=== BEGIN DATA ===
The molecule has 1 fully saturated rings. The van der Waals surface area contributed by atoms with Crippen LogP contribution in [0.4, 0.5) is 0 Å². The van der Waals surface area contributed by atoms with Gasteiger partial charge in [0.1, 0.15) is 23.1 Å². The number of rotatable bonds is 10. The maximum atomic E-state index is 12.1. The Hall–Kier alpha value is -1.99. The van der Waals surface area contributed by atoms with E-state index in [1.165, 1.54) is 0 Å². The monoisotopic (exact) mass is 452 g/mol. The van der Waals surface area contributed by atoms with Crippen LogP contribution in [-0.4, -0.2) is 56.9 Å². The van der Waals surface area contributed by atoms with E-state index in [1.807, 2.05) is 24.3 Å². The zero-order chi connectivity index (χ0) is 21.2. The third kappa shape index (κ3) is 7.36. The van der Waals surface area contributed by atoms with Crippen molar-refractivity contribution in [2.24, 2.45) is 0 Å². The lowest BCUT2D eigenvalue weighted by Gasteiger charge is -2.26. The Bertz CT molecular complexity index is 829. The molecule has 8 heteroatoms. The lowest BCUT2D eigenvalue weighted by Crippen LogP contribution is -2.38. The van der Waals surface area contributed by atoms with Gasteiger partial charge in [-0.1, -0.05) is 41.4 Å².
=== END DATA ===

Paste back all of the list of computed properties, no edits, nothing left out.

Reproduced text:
The molecule has 1 fully saturated rings. The van der Waals surface area contributed by atoms with Crippen LogP contribution in [0.4, 0.5) is 0 Å². The van der Waals surface area contributed by atoms with Gasteiger partial charge in [0.1, 0.15) is 23.1 Å². The number of rotatable bonds is 10. The maximum atomic E-state index is 12.1. The Hall–Kier alpha value is -1.99. The van der Waals surface area contributed by atoms with E-state index in [1.165, 1.54) is 0 Å². The monoisotopic (exact) mass is 452 g/mol. The van der Waals surface area contributed by atoms with Crippen LogP contribution in [-0.4, -0.2) is 56.9 Å². The van der Waals surface area contributed by atoms with E-state index in [1.807, 2.05) is 24.3 Å². The zero-order chi connectivity index (χ0) is 21.2. The third kappa shape index (κ3) is 7.36. The van der Waals surface area contributed by atoms with Crippen molar-refractivity contribution in [2.24, 2.45) is 0 Å². The lowest BCUT2D eigenvalue weighted by Gasteiger charge is -2.26. The Bertz CT molecular complexity index is 829. The molecule has 8 heteroatoms. The lowest BCUT2D eigenvalue weighted by Crippen LogP contribution is -2.38. The van der Waals surface area contributed by atoms with Gasteiger partial charge in [-0.1, -0.05) is 41.4 Å².